2. In my opinion, by trying to produce gas from a fault zone in fractured chert, IGas is creating a significant risk of a sudden blowout of inflammable gas, especially if the reservoir is confined to the fractured fault zone. At face value, the seismic activity indicates natural faulting is active in the vicinity of Ellesmere Port-1, and therefore the possibility of triggering movements in the well is significant.
  3. Seismic activity is present in remarkably close proximity to the EP-1 well. Therefore prior to operations IGas should have conducted a seismic assessment, and established a small network of local seismic stations throughout and after operations.  IGas should, as a matter of course, submit such information to the Inquiry. IGas should put in place a seismic monitoring station several months in advance of any activity at the well, and continue the monitoring for several months after such activity ceases.

Hydrogen Sulphide

  1. I note that the Air Quality Impact Assessment submitted with the Planning Statement [CD 2.4 Appendix 11] states that: “The natural gas produced during the DST and EWT is not expected to contain hydrogen sulphide (H2S).”
  2. The risk of encountering a pocket of sour gas with dangerous levels of toxic, explosive, inflammable hydrogen sulphide (H2S) is also significant. By drilling far deeper than the coal measures IGas entered a completely different hazard regime, including H2S, by drilling into the older rocks of the Bowland Basin.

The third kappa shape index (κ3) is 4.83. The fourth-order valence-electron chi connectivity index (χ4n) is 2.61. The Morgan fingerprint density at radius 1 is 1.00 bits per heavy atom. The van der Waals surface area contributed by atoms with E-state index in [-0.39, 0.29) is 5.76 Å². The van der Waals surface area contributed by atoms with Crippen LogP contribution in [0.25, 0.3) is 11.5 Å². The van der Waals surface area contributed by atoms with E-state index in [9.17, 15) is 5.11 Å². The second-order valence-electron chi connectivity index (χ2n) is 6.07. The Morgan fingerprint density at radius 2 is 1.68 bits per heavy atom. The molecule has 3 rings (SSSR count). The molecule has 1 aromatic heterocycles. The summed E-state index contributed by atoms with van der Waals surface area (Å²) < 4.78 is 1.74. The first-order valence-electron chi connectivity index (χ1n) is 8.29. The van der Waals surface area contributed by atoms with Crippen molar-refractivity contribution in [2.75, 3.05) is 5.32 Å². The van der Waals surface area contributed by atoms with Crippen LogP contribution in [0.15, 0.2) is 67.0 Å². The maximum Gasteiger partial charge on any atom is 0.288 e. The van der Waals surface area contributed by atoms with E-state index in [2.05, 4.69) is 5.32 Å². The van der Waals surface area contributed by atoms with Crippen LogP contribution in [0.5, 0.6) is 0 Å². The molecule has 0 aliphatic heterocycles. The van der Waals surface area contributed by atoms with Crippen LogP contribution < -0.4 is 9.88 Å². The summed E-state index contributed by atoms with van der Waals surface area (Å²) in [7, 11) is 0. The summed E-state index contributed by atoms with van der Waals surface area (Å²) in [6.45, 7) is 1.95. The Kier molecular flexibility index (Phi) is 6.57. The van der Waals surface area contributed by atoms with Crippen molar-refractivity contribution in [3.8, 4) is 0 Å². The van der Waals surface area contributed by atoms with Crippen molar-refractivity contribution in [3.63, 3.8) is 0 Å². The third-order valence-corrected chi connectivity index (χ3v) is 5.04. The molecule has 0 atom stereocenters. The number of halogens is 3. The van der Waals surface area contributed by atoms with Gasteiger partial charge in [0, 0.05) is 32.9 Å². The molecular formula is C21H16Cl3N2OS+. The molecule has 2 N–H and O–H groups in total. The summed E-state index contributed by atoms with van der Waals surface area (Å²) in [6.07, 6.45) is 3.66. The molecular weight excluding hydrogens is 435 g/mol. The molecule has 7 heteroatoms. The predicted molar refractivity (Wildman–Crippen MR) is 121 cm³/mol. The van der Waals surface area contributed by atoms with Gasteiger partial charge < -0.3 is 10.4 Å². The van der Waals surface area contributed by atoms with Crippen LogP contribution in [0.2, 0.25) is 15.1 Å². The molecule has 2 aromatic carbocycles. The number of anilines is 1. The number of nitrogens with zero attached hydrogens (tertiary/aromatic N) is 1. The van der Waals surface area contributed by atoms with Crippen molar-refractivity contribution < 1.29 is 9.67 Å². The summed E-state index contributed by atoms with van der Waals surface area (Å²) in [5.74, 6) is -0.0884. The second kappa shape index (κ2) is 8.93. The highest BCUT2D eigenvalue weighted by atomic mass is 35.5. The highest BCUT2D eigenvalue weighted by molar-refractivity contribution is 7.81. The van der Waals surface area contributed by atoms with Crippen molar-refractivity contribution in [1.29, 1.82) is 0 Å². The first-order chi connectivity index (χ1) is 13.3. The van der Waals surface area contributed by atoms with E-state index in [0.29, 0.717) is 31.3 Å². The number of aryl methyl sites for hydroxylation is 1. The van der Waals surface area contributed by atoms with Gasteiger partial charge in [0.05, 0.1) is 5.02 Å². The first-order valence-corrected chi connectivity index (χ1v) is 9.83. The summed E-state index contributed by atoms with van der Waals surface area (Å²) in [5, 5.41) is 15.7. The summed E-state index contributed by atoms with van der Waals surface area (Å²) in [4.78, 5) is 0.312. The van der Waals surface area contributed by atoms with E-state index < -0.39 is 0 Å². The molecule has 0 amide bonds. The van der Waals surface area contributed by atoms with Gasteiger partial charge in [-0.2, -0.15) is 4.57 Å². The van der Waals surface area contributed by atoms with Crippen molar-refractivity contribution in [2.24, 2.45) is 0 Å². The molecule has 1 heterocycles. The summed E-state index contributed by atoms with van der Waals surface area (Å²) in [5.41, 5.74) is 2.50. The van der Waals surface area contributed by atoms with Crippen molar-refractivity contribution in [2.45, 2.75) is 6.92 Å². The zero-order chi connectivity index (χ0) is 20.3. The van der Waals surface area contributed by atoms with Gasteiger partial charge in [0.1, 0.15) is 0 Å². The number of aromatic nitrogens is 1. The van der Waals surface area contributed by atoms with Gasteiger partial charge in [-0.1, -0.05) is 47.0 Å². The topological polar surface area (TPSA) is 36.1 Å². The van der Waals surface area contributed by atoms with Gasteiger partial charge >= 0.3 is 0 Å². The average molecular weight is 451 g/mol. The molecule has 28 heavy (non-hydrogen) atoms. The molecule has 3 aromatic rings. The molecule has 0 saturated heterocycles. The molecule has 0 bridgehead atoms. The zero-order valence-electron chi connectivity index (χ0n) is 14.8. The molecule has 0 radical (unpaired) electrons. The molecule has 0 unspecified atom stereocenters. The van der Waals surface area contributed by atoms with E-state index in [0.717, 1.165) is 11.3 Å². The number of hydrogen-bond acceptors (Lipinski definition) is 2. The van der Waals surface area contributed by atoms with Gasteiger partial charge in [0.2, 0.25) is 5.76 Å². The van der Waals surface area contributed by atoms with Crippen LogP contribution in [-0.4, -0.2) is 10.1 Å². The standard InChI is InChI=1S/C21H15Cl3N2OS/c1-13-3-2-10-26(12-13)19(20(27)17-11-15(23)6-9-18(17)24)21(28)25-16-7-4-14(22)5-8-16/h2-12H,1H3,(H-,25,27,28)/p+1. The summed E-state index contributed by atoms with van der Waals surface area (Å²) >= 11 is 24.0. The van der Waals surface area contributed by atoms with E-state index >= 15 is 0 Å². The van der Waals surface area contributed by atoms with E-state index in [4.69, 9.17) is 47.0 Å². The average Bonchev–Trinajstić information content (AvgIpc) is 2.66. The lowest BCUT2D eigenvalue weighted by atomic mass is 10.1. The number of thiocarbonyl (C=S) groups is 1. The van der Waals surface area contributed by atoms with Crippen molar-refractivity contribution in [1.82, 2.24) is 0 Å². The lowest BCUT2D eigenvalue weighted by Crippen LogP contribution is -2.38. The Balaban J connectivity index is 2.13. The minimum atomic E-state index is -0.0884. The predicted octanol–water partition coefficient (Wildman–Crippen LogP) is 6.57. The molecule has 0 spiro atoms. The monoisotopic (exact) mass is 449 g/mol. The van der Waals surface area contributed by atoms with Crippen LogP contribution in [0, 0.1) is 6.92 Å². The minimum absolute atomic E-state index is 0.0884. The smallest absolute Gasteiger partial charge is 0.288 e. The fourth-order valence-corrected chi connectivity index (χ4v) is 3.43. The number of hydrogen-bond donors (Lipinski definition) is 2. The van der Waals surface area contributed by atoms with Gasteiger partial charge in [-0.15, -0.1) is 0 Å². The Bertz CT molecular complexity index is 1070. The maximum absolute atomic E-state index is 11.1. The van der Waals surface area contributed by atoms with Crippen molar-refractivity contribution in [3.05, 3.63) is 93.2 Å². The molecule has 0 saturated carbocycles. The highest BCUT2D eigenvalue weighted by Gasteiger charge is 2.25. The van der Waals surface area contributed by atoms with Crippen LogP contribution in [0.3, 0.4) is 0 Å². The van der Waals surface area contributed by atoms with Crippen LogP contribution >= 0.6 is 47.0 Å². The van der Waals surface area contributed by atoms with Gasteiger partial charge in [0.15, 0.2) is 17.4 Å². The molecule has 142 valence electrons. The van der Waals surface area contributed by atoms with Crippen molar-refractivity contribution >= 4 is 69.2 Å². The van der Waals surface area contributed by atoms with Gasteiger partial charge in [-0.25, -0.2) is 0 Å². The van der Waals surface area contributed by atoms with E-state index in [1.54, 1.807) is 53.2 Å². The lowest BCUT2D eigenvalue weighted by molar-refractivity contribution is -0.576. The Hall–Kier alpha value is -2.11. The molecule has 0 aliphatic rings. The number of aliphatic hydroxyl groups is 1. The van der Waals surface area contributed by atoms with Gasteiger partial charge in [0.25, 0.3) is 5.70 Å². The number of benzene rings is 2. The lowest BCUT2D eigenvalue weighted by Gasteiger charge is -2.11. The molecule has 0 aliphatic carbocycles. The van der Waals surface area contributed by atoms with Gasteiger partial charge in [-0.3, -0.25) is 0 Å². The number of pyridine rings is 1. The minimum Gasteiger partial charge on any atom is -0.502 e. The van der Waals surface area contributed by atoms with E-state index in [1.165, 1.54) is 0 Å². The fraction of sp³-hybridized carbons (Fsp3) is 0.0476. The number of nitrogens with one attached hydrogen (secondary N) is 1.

Risk to watercourse

  1. The British Geological Survey (BGS) has reported the presence of extraordinarily high concentrations of toxic heavy metals at two BGS sample sites of sediment soils deposited in a surface stream in close proximity to Ellesmere Port-1. In view of the proximity of the development to seismically active faults and presence of porous superficial sediments plus exposure of the region’s most important aquifer, then the risk of the development disturbing the sediments containing high concentrations of toxic heavy metals is unusually high.  This is a real risk and there is no scientific evidence showing that the risk may not occur, and so a precautionary approach should be taken.
  2. I am concerned that one or more of the many faults in the Ellesmere Port area that cuts through the sandstone aquifer may be seismically active and thereby the risk of contaminating the sandstone aquifer by toxic heavy metals from the stream sediments may be significantly increased; again an event that cannot be reversed.


10. There are a number of risks or impacts arising from the geology of the area which are relevant to whether permission should be granted for the IGas application.Each of these risks are real and mean that a precautionary approach should be taken and that the testing should not take place unless IGas can first demonstrate that these risks will not materialise.

Robin Grayson

December 2018

Read the full Proof of Evidence here:

Geology Proof of Evidence